When Rye River Brewing Company set up almost 10 years ago, there were about 65 breweries in total operating across the country. Today, there are over 130. It is, says RRBC Managing Director Tom Cronin, a crazily competitive space. “You’ve got to be agile and I know I’m like a scratched record when I say this, but we’ve worked extremely hard at our craft to get to the position we’re in today. The key things we’ve held onto since we started are quality and consistency. We’ve always maintained that for a craft brand to migrate to the top of the pile, it must retain its consistency. That beer you enjoy every Friday has to be the same; it shouldn’t change in ABV clarity or mouthfeel etc. From the off, our focus has been on guaranteeing that consistency.” To meet that promise, every recipe at Rye River starts with a water profile. “We have 32 unique recipes on the go all the time and every one of them has its own water profile. So we don’t even take chances when it comes to the water coming into the business; we strip everything out and then we build the water profile, suiting that style of beer. I believe that gives us a great head start.”

Tom’s passion for the industry was ignited in previously held roles in Heineken and Molson Coors. The RRBC management team are also industry veterans. “That industry knowledge has proved invaluable. We’re also passionate about what we do which you have to be in this business.” In 2021, the Celbridge-based brewery grew by 11%, making it the country’s number one retail craft brewery. Although export and domestic volume is up, RRBC remains very much an independent craft brewer, says Tom. Beers are brewed in 2,500 litre batches, on probably one of the smallest kits in the country. “This week we’ll be brewing 40 brews, so we’re a very hard working brewery. We use 25kg bags of malt which have to be manually lifted and filled every day. We run a very manual process here and as a result, work 24/7 to eke out the volume. I think sometimes we’re not recognised for our efforts due to our size; I believe we’ve done a huge amount of work in raising the bar for Irish craft brewing and for Irish craft breweries.” RRBC is about to go to market to raise €3.5 million for growth capital investment. “I think we need to move away from that pace. It’s very demanding on everyone, on me right down to people working in the warehouse, in production, in finance. Yes, we get great results but I’m conscious of the effort that goes into it. We’re certainly not going to lose sight of where we’ve come from, but the pace at which we currently operate probably isn’t sustainable.”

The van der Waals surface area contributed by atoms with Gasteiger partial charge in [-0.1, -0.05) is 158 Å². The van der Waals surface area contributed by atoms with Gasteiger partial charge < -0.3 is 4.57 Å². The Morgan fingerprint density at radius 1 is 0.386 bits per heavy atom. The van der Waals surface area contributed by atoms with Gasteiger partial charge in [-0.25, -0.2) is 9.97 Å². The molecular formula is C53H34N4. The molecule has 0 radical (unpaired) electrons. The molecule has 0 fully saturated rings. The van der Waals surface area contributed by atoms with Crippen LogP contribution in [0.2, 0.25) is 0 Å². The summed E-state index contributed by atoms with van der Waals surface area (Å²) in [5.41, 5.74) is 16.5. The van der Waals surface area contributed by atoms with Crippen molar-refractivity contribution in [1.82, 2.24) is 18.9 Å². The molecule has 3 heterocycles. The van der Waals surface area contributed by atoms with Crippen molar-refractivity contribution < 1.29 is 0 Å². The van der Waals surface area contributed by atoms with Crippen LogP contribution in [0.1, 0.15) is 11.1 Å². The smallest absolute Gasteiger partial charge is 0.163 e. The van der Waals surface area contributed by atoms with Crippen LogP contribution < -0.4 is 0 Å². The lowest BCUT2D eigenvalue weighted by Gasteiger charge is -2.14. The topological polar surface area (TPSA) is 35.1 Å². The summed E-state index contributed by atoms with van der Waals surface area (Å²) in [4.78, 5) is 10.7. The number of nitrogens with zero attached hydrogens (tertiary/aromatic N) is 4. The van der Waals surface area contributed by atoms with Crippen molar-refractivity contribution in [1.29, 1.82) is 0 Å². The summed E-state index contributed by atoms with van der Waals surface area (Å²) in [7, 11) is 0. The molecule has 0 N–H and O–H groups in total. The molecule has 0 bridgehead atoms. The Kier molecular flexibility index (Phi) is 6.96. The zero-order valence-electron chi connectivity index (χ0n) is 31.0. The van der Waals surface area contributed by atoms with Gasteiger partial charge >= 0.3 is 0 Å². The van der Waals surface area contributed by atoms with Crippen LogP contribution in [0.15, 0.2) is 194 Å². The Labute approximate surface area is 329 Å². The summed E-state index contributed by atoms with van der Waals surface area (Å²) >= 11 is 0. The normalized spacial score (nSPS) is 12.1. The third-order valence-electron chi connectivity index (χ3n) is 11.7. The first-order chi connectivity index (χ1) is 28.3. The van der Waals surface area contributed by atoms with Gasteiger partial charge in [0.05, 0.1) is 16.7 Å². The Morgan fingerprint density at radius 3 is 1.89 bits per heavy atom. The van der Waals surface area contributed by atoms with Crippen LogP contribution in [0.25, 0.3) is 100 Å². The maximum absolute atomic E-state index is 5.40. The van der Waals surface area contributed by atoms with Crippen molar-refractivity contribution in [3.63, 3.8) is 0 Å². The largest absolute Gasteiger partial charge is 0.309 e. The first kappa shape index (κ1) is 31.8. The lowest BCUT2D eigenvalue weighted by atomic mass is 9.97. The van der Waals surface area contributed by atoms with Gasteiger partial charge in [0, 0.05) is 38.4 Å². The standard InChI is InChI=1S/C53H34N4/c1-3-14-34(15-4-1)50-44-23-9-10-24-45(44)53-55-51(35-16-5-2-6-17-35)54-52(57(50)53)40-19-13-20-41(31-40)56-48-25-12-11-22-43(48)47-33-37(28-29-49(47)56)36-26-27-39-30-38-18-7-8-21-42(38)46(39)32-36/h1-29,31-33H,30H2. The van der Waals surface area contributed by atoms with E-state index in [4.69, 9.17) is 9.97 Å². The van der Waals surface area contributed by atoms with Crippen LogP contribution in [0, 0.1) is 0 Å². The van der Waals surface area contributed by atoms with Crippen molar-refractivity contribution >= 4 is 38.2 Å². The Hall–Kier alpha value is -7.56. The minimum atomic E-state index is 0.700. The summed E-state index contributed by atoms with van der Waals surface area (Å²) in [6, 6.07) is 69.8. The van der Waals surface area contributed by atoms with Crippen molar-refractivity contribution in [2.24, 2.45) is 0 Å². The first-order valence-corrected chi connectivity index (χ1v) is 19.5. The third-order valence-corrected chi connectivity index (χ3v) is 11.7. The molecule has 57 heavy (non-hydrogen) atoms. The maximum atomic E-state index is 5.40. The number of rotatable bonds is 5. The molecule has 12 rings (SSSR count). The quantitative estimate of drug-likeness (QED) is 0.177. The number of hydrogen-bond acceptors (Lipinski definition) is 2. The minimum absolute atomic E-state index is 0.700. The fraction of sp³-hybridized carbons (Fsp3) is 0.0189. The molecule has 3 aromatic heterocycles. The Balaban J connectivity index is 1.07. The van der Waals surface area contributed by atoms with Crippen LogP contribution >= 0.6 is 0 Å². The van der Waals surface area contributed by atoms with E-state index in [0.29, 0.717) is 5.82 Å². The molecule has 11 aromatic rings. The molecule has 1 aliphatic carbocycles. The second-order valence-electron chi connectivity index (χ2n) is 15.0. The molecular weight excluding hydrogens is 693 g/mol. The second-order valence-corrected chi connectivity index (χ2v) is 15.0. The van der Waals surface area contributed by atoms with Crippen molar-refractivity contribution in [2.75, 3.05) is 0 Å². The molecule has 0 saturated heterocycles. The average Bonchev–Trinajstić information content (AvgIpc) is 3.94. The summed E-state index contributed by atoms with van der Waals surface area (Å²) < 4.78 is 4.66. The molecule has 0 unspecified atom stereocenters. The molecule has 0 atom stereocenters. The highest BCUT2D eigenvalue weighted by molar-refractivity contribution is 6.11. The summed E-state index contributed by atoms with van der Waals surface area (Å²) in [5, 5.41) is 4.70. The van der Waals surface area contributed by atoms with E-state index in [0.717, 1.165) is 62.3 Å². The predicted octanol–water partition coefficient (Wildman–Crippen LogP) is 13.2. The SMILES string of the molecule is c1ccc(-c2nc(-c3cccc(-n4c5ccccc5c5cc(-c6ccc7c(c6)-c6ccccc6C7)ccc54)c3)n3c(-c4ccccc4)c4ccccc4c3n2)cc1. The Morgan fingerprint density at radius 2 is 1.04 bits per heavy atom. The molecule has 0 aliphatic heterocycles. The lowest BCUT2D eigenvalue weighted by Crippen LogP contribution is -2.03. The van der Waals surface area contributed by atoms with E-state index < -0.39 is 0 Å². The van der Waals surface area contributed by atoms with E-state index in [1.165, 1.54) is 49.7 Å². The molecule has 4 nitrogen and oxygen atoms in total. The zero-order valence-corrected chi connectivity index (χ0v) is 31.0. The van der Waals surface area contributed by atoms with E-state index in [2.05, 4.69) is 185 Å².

Like most businesses, inflation is impacting the business. Since the war in Ukraine, glass prices have gone up over 40%. “I’ve always maintained that the Irish consumer doesn’t engage with cans in the same way they appreciate a 500ml bottle. We’re buying bottles from the UK now, but the cost just isn’t sustainable so the lack of glass will require a strategy change. Cardboard and paper has also gone up 40%, utilities are through the roof. Everything is out of control at the moment and there’s very little support for the industry.”

Across all its brands, Rye River exports to 28 countries. Restrictions may have lifted at home, but that’s not the case in other countries, says Tom. “Exports haven’t recovered to what they were pre-Covid. We’re still dealing with regions that have restrictions in place, so the export business is going a little slower than we’d like right now.” The brewery’s popular McGargles range can now be found under the Rye River Brewing Company brand, a move that will land well internationally, says Tom. “The brand is established, as is the reputation and that will allow us to go after more volume in existing markets and new volume in new markets.”

Rye River began brewing in 2017 with the intention of doubling its volume within five years. That goal was achieved in just three. Plans are also in place to begin using the brewery as an intimate event space, known as ‘The Source’, for live music gigs, comedy, theatre, art exhibitions etc. BEHAGS (big hairy audacious goals) have been set and met consistently and the next step is to conquer new export markets. “We’ve got an ambitious volume plan in place for the next few years. I think our overarching aim is to make Rye River Brewing Company an Irish brand that everyone has heard of. When you think of craft beer, you think of us. We’ll continue to produce world class, exceptional quality craft beer and as our reputation grows, so till will the reputation of Ireland’s craft beer market.”